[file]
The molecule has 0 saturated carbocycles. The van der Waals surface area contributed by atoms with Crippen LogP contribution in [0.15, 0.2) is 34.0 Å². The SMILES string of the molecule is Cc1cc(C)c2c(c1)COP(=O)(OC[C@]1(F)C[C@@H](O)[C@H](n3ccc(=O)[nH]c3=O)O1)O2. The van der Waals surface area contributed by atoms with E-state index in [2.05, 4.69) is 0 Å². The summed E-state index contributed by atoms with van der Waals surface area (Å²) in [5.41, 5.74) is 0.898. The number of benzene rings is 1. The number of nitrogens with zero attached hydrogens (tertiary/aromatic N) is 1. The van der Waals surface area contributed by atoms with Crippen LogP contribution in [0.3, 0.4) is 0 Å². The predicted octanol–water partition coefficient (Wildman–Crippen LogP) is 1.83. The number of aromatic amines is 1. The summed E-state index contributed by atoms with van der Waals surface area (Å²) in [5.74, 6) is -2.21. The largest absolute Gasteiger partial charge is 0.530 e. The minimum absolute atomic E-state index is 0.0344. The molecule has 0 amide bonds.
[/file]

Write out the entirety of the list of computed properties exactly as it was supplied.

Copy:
The molecule has 0 saturated carbocycles. The van der Waals surface area contributed by atoms with Crippen LogP contribution in [0.15, 0.2) is 34.0 Å². The SMILES string of the molecule is Cc1cc(C)c2c(c1)COP(=O)(OC[C@]1(F)C[C@@H](O)[C@H](n3ccc(=O)[nH]c3=O)O1)O2. The van der Waals surface area contributed by atoms with E-state index in [2.05, 4.69) is 0 Å². The summed E-state index contributed by atoms with van der Waals surface area (Å²) in [5.41, 5.74) is 0.898. The number of benzene rings is 1. The number of nitrogens with zero attached hydrogens (tertiary/aromatic N) is 1. The van der Waals surface area contributed by atoms with Crippen LogP contribution in [0.3, 0.4) is 0 Å². The predicted octanol–water partition coefficient (Wildman–Crippen LogP) is 1.83. The number of aromatic amines is 1. The summed E-state index contributed by atoms with van der Waals surface area (Å²) in [5.74, 6) is -2.21. The largest absolute Gasteiger partial charge is 0.530 e. The minimum absolute atomic E-state index is 0.0344. The molecule has 0 amide bonds.